Numero 7 has a rotating Chef in residence program that uses seasonal produce sourced from the markets in Fes and nearby farms for its cuisine. Located in the heart of Moroccan gastronomy each chef in residence utilizes Numero 7 as their center stage to create a table of unique cuisine through their own interpretation. Numero 7 is owned by Stephen di Renza, a former fashion director for Neiman Marcu and Bergdoff Goodman. He divides his time between Fes and Mararkech. Di Renzi is also the creative director of the Yves Saint Laurent Majorelle Gardens in Marrakech. Numero 7 is a must dine experience for those interested in modern, creative cuisine with a Moroccan touch.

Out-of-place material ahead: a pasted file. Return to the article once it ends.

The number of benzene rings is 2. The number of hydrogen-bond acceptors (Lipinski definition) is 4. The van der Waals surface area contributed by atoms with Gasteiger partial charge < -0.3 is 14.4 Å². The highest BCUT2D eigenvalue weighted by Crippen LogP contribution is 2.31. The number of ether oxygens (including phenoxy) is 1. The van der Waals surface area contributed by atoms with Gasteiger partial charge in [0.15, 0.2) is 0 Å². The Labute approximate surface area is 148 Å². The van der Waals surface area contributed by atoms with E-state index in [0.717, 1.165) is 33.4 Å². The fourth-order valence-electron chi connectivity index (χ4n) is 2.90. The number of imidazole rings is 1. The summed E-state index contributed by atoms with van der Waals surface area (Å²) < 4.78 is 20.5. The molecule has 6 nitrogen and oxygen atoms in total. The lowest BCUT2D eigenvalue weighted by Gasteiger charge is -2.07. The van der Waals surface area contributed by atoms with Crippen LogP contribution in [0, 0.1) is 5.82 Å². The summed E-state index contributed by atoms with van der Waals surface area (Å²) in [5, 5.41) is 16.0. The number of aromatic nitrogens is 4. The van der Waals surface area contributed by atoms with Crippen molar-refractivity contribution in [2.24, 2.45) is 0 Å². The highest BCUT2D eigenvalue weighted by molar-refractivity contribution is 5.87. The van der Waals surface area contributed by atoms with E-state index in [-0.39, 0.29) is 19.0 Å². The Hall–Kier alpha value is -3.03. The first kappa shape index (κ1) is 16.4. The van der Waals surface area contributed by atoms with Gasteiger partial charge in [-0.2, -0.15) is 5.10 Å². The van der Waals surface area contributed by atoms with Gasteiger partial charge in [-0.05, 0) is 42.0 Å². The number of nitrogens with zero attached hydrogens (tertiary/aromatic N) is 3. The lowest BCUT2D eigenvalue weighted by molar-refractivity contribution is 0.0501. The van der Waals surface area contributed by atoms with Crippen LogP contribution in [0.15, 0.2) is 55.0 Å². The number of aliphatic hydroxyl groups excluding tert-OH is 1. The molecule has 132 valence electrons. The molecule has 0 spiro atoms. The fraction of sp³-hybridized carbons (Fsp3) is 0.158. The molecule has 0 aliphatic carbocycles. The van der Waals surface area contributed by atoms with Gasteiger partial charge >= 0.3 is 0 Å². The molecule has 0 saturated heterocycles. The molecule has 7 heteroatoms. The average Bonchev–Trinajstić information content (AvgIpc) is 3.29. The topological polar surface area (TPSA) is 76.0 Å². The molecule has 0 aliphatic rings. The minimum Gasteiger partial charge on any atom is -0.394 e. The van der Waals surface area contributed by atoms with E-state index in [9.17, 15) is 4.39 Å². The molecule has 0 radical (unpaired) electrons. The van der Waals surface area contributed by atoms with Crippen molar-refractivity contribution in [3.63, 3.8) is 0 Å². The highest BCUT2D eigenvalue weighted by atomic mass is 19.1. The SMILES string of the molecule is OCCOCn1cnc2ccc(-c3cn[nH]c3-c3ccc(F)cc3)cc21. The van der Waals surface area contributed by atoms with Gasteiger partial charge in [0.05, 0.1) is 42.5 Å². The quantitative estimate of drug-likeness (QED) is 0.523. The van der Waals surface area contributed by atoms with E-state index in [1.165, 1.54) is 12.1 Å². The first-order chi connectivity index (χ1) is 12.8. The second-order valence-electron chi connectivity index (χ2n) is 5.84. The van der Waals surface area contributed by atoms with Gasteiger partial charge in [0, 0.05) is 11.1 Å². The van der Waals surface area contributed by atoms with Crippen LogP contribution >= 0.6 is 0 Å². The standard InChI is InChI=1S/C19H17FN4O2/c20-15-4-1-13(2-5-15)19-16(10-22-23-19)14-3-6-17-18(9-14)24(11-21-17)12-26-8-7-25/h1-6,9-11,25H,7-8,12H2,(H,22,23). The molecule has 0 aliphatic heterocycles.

La Maison Bleue offers a classic table in Fes and reservations are also necessary at this elegant riad restaurant. The setting is intimate and romantic, with diners serenaded by an oud player (replaced by livelier Gnawa song and dance at the end of the evening). You’ll be treated to an array of cooked salads, tajines, couscous and bastilla (savoury pastries), plus filo pastry desserts.

At Dar El Ghalia, a restored 18th century palace you will find Dar Tajine, one of the best known restaurants in Fes. You can choose from set menus or à la carte: there are salads, excellent Harira, grills, fresh fish, tagines and couscous.

Chez Vittorio is in the rustic Italian restaurant angle well, right down to the candles and checked cloths. The food is good value, Go for the pizzas or steak and enjoy the wine.

Dar Anebar is a riad you can dine in fne surroundings, in the splendid courtyard, or one of the cosy salons. The menu is strictly Moroccan, but of the highest standard, and wine is available.